Do you constantly feel tired? You’re not alone as an increasing number of Malaysians feel the same way. This is worrying as experts say the lack of quality sleep can cause life-threatening health issues, while adequate sleep can help reduce stress, increase energy, boost concentration, and maintain a healthy weight.
Here, we’ve identified the most common sleep challenges and how you can get you can beat them – starting tonight.
1. “I STRUGGLE WITH DROWSINESS”
If you drag yourself through the day, establish whether you’re getting enough sleep. “People aren’t valuing sleep and think they can do without it,” says Delwyn Bartlett, psychologist and insomnia specialist at the Woolcock Institute of Medical Research in Sydney.
What you can do: Listen to your body – go to bed when you’re tired and get up at the same time each day. Allow yourself an extra one to two hours on a Saturday morning, but nothing more or it may change your sleeping pattern come Monday.
2. “I CAN’T STAY ASLEEP”
Waking throughout the night is a common complaint. If you suffer from frequent waking you may be experiencing sleep maintenance insomnia, which suggests you’re not getting enough deep sleep. According to the Mayo Clinic Sleep Disorders Center, these mid-sleep awakenings often occur during periods of stress or depression.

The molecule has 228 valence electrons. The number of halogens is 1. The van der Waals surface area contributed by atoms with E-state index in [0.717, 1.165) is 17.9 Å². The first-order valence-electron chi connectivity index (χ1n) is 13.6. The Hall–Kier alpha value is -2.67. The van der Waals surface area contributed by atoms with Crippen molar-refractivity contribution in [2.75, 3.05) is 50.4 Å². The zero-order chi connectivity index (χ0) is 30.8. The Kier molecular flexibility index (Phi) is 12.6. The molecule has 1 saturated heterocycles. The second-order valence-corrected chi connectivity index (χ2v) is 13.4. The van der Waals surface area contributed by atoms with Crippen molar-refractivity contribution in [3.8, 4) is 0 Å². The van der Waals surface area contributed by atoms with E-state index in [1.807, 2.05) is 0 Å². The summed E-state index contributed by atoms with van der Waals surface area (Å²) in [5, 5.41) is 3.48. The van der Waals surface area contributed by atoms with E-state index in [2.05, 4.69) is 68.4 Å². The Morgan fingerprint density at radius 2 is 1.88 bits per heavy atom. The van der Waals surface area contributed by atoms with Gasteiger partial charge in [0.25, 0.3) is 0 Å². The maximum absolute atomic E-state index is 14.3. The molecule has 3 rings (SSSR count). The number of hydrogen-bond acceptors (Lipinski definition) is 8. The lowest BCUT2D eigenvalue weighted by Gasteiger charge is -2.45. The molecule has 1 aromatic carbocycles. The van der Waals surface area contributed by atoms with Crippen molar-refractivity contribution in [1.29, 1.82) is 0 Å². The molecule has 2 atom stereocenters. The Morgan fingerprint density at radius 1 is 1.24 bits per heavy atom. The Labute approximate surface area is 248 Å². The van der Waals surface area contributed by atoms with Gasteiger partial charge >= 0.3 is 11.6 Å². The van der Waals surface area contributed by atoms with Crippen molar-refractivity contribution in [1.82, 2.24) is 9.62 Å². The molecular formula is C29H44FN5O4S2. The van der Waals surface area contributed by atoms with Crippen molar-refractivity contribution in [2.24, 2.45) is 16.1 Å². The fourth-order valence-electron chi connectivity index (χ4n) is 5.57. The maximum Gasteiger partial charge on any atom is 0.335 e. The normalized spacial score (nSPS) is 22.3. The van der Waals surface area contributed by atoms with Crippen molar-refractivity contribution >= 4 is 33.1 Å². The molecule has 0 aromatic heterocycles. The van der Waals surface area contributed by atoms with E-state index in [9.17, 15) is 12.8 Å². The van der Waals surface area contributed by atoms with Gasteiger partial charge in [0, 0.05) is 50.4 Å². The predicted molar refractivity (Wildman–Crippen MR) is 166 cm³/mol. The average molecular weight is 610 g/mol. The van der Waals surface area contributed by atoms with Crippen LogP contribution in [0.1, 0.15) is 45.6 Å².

What you can do: “Waking up isn’t the problem,” says Bartlett. “It’s if you start thinking that causes an issue.” If your mind starts racing, get up. Sit on the floor and do nothing. This can calm your mind and get you bored enough to go back to bed.
3. “MY BED IS VERY CROWDED”
Do you let your furry friend sleep in your bed at night? According to a survey by the Mayo Clinic, many people with sleep problems share their bedrooms with their cats and dogs. Fifty-three percent of pet owners considered their sleep to be disrupted to some extent every night. Scratching, restlessness, snoring and needing to be let out so they can go to the toilet are just some of the reasons pets can disrupt your slumber.
What you can do: Whether it’s your partner tossing and turning, your kids snuggling up to you or your pets vying for some space at the bottom of your bed, sharing your bed is very disruptive, agrees Bartlett. If getting a larger bed is not feasible, consider kicking your furry friends out. However, lead author of the survey Dr John Shepard suggests weighing up the pros and cons – as you may be attached to your pet and its presence is comforting.
4. “I CAN’T FALL ASLEEP”
Ideally you should fall asleep within 30 minutes of your head hitting the pillow. However, if sleep eludes you after that it can be stressful. “If it takes longer than 30 minutes, three times a week over four weeks, this is defined as chronic insomnia,” says Dr Bartlett. “People who sleep well let sleep happen, and don’t go to bed and start thinking or worrying.”
What you can do: Remember, your bed is a place for sleep and rest. Plan all your next day’s activities before bedtime. Don’t bring papers from work to read in bed, or reply your emails on your smartphone. If you need something to put you to sleep, read a book instead of scrolling through your Facebook feed.